Sunday, June 13, 2010

Maine Alewife Life Cycle Remains a Mystery

Alewives are currently making their annual spawning runs from the ocean to freshwater lakes. Despite their historical commercial and cultural importance to Maine communities, there is still much to be learned about alewife ecology.

While the alewife run in Maine is in full swing, the Gulf of Maine Research Institute (GMRI) and the University of Southern Maine (USM) are collecting alewife samples as part of an effort to unlock some of the mysteries surrounding this important forage species. Study locations include more than 20 river systems and lakes along the Gulf of Maine coast.

Alewife populations along the Atlantic coast have exhibited dramatic declines over the past 20 years despite efforts to remove dams and restore waterways.

It is unclear where alewives migrate to after leaving freshwater for the ocean or whether the fish born in a particular lake continue to school together or mix with other alewives in the ocean.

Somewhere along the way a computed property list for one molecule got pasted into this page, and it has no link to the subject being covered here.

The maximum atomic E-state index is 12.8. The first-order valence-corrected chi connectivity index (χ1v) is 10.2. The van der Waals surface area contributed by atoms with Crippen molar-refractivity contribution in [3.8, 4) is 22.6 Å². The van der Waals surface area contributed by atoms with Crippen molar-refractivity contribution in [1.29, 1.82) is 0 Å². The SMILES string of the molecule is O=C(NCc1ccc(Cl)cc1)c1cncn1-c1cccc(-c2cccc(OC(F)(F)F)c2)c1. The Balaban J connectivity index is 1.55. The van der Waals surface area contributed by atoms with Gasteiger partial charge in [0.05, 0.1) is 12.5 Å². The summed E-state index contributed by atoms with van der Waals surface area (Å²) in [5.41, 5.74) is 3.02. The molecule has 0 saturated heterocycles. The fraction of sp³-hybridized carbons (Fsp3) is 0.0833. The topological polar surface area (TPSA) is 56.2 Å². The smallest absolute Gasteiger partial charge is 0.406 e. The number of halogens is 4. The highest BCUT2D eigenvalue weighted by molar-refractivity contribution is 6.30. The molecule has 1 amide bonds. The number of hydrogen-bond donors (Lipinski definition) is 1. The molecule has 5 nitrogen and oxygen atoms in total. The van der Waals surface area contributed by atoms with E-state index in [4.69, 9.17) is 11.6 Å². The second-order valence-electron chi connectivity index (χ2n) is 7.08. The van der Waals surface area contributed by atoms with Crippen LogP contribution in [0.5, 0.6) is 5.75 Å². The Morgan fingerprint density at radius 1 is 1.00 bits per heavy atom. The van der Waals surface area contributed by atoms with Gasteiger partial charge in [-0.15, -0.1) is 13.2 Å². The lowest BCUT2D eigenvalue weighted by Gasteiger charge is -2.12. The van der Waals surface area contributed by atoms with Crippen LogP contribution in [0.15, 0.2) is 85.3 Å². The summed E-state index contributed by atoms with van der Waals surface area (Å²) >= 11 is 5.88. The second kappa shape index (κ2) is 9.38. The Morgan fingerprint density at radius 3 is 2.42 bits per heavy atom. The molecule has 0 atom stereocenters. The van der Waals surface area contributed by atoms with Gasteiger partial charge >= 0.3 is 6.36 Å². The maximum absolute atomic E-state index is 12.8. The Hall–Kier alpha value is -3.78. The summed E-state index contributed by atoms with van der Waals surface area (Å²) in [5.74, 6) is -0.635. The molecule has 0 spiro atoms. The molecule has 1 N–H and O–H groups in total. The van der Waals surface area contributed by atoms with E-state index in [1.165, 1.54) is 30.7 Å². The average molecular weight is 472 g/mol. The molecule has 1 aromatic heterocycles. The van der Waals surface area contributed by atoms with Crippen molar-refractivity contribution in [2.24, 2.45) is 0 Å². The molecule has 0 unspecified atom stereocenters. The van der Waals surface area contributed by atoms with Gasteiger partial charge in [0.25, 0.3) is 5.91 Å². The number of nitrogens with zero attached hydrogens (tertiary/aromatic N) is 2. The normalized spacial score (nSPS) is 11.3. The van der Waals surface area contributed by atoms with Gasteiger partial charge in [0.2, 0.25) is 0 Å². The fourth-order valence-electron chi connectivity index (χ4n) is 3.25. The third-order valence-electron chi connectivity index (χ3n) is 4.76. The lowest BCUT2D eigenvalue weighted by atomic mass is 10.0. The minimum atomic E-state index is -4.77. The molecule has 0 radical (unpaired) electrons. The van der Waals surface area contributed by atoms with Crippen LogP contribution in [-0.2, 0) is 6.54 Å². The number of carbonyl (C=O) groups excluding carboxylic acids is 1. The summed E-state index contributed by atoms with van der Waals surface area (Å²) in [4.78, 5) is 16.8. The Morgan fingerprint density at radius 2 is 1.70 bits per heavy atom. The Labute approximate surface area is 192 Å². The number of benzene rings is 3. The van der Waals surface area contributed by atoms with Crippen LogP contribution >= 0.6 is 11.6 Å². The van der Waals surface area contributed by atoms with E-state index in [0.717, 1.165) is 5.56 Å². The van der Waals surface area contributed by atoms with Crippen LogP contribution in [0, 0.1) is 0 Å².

Many communities lease permits to alewife harvesters, and most of the catch is sold as lobster bait. The sheer numbers of alewives that run up rivers provide protection for returning adult Atlantic salmon running up these same rivers and for Atlantic smolts that are moving downstream to the ocean at this time of year. Alewives are also a food source for osprey, herons, otters, cod, haddock, and other animals.

Maine's alewife population is relatively healthy compared to other states, but scientists do not know why. Massachusetts, Connecticut, Rhode Island, North Carolina and Virginia have closed their alewife fisheries, and Maine may be forced to do the same unless the fisheries are proven to be sustainable.

source: Gulf of Maine Research Institute

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